Good Old Times – Tiger Woods Swing Analysis (2001 Swing)

You can hear it time and again. People romanticising about the good old times of Tiger Woods.

The times when Butch Harmon was his coach, the Tiger-Mania was at large and the man himself seemed unstoppable raking in one major after the other.

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Let’s take a look at his swing from 2001.

Many people say that his swing was the best during that time period.

So obviously there must be a lot to learn here, don’t you think?


Address Position and Takeaway

Tiger Woods address position 2001.
Tiger Woods address position, 2001
Tiger Woods takeaway 2001.
Tiger Woods takeaway, 2001

[clearboth] Tiger sets up to the ball with a fairly wide stance to support the speed and power he’s generating with his swing.

He stays with his upper body slightly behind the ball. His setup somehow reminds me of how Rory McIlroy addresses the ball today.

The takeaway is typical for the Butch Harmon time.

He gets his arms and hands as far away from his body as possible while staying on the target line.

The thought is that a wider arc provides more distance to generate clubhead speed. You know the old physics formula (velocity=distance divided by time) right?

Low and slow are also words that you can hear quite often with his takeaway.

You can see that Tiger controls the club upwards into a position which gives him the opportunity to rip it on the down swing.

He calls that finding the slot in his book “Tiger woods – how i play golf book”.



Tiger Woods Backswing, 2001
Tiger Woods backswing, 2001

On the top of his backswing Tiger gets his club into parallel position and coils his upper and lower body for maximum power.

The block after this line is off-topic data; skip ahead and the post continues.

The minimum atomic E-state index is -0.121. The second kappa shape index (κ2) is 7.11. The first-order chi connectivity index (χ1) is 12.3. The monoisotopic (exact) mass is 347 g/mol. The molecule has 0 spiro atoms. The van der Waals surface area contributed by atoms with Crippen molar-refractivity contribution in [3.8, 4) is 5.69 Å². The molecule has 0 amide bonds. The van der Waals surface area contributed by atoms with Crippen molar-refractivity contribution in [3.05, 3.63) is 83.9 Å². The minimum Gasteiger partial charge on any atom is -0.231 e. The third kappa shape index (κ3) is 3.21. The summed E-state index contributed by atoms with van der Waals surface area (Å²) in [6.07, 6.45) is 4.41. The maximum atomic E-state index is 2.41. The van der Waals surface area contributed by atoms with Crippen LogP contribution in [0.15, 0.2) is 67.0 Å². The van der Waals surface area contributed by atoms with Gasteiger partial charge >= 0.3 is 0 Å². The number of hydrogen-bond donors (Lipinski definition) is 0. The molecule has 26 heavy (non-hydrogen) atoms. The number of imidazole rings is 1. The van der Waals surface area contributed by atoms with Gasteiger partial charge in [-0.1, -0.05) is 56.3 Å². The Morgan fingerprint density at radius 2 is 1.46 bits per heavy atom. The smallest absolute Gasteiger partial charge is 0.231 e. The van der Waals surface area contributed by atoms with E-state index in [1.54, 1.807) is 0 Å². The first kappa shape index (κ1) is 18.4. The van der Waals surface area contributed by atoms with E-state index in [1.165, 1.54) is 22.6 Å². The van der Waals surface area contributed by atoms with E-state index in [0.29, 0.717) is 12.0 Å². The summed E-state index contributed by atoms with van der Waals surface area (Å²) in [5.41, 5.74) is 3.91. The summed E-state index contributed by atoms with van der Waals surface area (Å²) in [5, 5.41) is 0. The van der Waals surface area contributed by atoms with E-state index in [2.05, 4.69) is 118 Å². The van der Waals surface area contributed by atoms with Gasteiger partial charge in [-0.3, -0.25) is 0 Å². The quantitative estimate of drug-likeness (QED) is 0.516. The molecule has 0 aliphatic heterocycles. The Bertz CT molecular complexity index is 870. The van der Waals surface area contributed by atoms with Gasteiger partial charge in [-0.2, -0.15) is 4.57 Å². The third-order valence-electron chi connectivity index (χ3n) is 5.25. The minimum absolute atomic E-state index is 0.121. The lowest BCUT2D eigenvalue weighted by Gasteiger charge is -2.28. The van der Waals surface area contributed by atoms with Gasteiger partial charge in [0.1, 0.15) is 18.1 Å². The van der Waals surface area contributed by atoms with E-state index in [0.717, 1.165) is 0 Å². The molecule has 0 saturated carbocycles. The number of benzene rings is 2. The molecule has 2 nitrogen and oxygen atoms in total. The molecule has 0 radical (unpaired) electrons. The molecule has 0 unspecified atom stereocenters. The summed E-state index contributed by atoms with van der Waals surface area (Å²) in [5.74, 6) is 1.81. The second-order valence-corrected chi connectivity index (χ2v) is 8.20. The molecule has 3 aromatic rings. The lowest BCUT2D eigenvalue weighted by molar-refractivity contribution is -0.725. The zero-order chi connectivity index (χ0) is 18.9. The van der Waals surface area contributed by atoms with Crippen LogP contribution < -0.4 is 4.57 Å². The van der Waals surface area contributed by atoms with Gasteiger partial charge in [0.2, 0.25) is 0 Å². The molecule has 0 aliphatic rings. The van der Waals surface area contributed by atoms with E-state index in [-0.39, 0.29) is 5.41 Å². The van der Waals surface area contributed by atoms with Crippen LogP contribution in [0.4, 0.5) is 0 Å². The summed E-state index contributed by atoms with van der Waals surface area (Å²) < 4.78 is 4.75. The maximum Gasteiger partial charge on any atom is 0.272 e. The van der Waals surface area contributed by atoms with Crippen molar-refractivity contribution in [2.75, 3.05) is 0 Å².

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Take a look at how stable he is with his head, hips and shoulders.

There’s no sliding motion yet. Tiger forms the famous ‘K’ with his legs.

I think there’s one key takeaway for everybody no matter your skill level.

The power is stored in the backswing but generated in the downswing.

If you are deliberate and wind back in a controlled way you have way better chances to hit the ball solidly and squarely.

Many people who want to crush it like Tiger Woods did in those years jerk their club back too fast which gets them into difficult positions for their downswing and deranges their rhythm.

If you try to control it back and accelerate through the downswing you are on the right track.


Downswing and Impact

Tiger Woods downswing, 2001
Tiger Woods downswing, 2001
Tiger Woods impact, 2001
Tiger Woods impact, 2001

[clearboth] Because of his enormous hip, shoulder and arm speed Tigers downswing is just crushing the ball.

You can really see how he’s deliberately accelerating through the ball.

Important to note are his sliding hip motion against his stable left side and how he’s “shaking hands with the target” on his way to his finish position.

That’s another move from Butch Harmon.

The extension of the arms you saw during the backswing you can see again in the follow through.


Finish and Conclusion

Tiger Woods finish position, 2001
Tiger Woods finish position, 2001

[clearboth] Tiger Woods finish is the result of his fast paced swing.

His arms swing through around his body and he’s standing strong with all of his weight on his left leg.

Take a look at how much distance he’s travelled towards the target without losing balance or going past his left leg.

So here are some key lessons you can try for yourself:

  • Wind up fully during your backswing but don’t jerk your club. Be controlled and precise.
  • Don’t shift your hips during your backswing. Keep your posture (legs, hips, shoulders, spineangle).
  • Accelerate through the ball with your downswing and shake hands with the target.

Professional players use Tiger Woods’ swing from that time as a reference to this day.

So why shouldn’t you do the same.

There are things to learn for everybody here.

Go hit some!






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